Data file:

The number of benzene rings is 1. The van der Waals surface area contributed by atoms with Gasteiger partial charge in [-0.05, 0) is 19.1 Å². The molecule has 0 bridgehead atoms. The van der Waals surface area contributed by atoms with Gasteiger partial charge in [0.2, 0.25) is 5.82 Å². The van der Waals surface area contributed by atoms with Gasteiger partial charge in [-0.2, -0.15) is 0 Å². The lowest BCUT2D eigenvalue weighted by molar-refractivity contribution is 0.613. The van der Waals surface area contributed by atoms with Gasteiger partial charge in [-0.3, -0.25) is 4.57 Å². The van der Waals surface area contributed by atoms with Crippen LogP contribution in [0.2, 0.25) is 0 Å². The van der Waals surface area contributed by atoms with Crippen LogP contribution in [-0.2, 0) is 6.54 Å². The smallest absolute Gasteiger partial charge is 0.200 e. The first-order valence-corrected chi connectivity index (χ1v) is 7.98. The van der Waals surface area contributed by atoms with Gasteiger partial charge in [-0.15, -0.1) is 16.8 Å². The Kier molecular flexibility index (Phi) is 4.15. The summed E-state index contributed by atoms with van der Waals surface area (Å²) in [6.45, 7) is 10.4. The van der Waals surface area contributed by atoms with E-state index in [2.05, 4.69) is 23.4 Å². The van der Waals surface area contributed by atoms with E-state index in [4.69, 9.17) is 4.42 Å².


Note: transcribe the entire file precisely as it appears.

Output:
The number of benzene rings is 1. The van der Waals surface area contributed by atoms with Gasteiger partial charge in [-0.05, 0) is 19.1 Å². The molecule has 0 bridgehead atoms. The van der Waals surface area contributed by atoms with Gasteiger partial charge in [0.2, 0.25) is 5.82 Å². The van der Waals surface area contributed by atoms with Gasteiger partial charge in [-0.2, -0.15) is 0 Å². The lowest BCUT2D eigenvalue weighted by molar-refractivity contribution is 0.613. The van der Waals surface area contributed by atoms with Gasteiger partial charge in [-0.3, -0.25) is 4.57 Å². The van der Waals surface area contributed by atoms with Crippen LogP contribution in [0.2, 0.25) is 0 Å². The van der Waals surface area contributed by atoms with Crippen LogP contribution in [-0.2, 0) is 6.54 Å². The smallest absolute Gasteiger partial charge is 0.200 e. The first-order valence-corrected chi connectivity index (χ1v) is 7.98. The van der Waals surface area contributed by atoms with Gasteiger partial charge in [-0.15, -0.1) is 16.8 Å². The Kier molecular flexibility index (Phi) is 4.15. The summed E-state index contributed by atoms with van der Waals surface area (Å²) in [6.45, 7) is 10.4. The van der Waals surface area contributed by atoms with E-state index in [2.05, 4.69) is 23.4 Å². The van der Waals surface area contributed by atoms with E-state index in [4.69, 9.17) is 4.42 Å².